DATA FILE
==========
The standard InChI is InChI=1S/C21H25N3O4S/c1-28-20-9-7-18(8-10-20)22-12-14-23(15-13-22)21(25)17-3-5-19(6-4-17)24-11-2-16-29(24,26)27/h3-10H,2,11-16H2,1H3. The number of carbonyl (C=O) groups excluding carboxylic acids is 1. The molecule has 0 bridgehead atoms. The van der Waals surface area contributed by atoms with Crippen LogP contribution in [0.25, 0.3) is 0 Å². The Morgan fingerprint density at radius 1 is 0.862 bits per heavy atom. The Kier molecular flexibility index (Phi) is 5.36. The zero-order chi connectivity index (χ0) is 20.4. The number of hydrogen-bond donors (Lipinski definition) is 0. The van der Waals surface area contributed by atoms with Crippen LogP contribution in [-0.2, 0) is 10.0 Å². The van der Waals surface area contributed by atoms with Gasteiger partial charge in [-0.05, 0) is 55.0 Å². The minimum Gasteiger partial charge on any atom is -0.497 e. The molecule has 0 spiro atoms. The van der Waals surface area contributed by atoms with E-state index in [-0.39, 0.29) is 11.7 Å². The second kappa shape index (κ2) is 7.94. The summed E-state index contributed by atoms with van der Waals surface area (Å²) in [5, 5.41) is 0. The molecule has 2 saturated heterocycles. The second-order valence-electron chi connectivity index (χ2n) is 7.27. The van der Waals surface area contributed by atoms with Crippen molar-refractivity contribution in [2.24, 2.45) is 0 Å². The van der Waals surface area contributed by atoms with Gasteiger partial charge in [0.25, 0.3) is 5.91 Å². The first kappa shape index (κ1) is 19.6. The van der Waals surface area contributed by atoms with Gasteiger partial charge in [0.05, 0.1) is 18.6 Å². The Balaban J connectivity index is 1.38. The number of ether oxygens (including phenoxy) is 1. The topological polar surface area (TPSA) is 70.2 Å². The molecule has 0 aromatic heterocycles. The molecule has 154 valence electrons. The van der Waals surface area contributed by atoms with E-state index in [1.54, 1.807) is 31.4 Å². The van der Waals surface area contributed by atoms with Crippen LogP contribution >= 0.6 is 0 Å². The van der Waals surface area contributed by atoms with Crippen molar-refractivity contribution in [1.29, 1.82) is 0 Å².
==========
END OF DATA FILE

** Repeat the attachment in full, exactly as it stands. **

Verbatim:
The standard InChI is InChI=1S/C21H25N3O4S/c1-28-20-9-7-18(8-10-20)22-12-14-23(15-13-22)21(25)17-3-5-19(6-4-17)24-11-2-16-29(24,26)27/h3-10H,2,11-16H2,1H3. The number of carbonyl (C=O) groups excluding carboxylic acids is 1. The molecule has 0 bridgehead atoms. The van der Waals surface area contributed by atoms with Crippen LogP contribution in [0.25, 0.3) is 0 Å². The Morgan fingerprint density at radius 1 is 0.862 bits per heavy atom. The Kier molecular flexibility index (Phi) is 5.36. The zero-order chi connectivity index (χ0) is 20.4. The number of hydrogen-bond donors (Lipinski definition) is 0. The van der Waals surface area contributed by atoms with Crippen LogP contribution in [-0.2, 0) is 10.0 Å². The van der Waals surface area contributed by atoms with Gasteiger partial charge in [-0.05, 0) is 55.0 Å². The minimum Gasteiger partial charge on any atom is -0.497 e. The molecule has 0 spiro atoms. The van der Waals surface area contributed by atoms with E-state index in [-0.39, 0.29) is 11.7 Å². The second kappa shape index (κ2) is 7.94. The summed E-state index contributed by atoms with van der Waals surface area (Å²) in [5, 5.41) is 0. The molecule has 2 saturated heterocycles. The second-order valence-electron chi connectivity index (χ2n) is 7.27. The van der Waals surface area contributed by atoms with Crippen molar-refractivity contribution in [2.24, 2.45) is 0 Å². The van der Waals surface area contributed by atoms with Gasteiger partial charge in [0.25, 0.3) is 5.91 Å². The first kappa shape index (κ1) is 19.6. The van der Waals surface area contributed by atoms with Gasteiger partial charge in [0.05, 0.1) is 18.6 Å². The Balaban J connectivity index is 1.38. The number of ether oxygens (including phenoxy) is 1. The topological polar surface area (TPSA) is 70.2 Å². The molecule has 0 aromatic heterocycles. The molecule has 154 valence electrons. The van der Waals surface area contributed by atoms with E-state index in [1.54, 1.807) is 31.4 Å². The van der Waals surface area contributed by atoms with Crippen LogP contribution >= 0.6 is 0 Å². The van der Waals surface area contributed by atoms with Crippen molar-refractivity contribution in [1.29, 1.82) is 0 Å².